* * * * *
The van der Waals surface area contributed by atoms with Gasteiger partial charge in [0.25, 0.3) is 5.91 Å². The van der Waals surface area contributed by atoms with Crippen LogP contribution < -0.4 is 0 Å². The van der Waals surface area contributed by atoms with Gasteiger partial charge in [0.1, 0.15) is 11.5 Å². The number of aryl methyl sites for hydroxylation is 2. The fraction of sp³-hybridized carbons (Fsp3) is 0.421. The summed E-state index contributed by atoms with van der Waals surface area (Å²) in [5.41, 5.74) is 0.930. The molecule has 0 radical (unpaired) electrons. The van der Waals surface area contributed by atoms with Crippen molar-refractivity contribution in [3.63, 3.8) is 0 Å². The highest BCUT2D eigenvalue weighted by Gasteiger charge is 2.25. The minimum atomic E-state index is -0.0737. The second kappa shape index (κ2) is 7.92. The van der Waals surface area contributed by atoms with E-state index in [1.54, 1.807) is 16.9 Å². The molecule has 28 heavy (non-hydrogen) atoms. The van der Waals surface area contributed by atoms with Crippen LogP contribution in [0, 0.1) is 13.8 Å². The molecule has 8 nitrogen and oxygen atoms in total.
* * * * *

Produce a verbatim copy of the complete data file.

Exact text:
The van der Waals surface area contributed by atoms with Gasteiger partial charge in [0.25, 0.3) is 5.91 Å². The van der Waals surface area contributed by atoms with Crippen LogP contribution < -0.4 is 0 Å². The van der Waals surface area contributed by atoms with Gasteiger partial charge in [0.1, 0.15) is 11.5 Å². The number of aryl methyl sites for hydroxylation is 2. The fraction of sp³-hybridized carbons (Fsp3) is 0.421. The summed E-state index contributed by atoms with van der Waals surface area (Å²) in [5.41, 5.74) is 0.930. The molecule has 0 radical (unpaired) electrons. The van der Waals surface area contributed by atoms with Crippen molar-refractivity contribution in [3.63, 3.8) is 0 Å². The highest BCUT2D eigenvalue weighted by Gasteiger charge is 2.25. The minimum atomic E-state index is -0.0737. The second kappa shape index (κ2) is 7.92. The van der Waals surface area contributed by atoms with E-state index in [1.54, 1.807) is 16.9 Å². The molecule has 28 heavy (non-hydrogen) atoms. The van der Waals surface area contributed by atoms with Crippen LogP contribution in [0, 0.1) is 13.8 Å². The molecule has 8 nitrogen and oxygen atoms in total.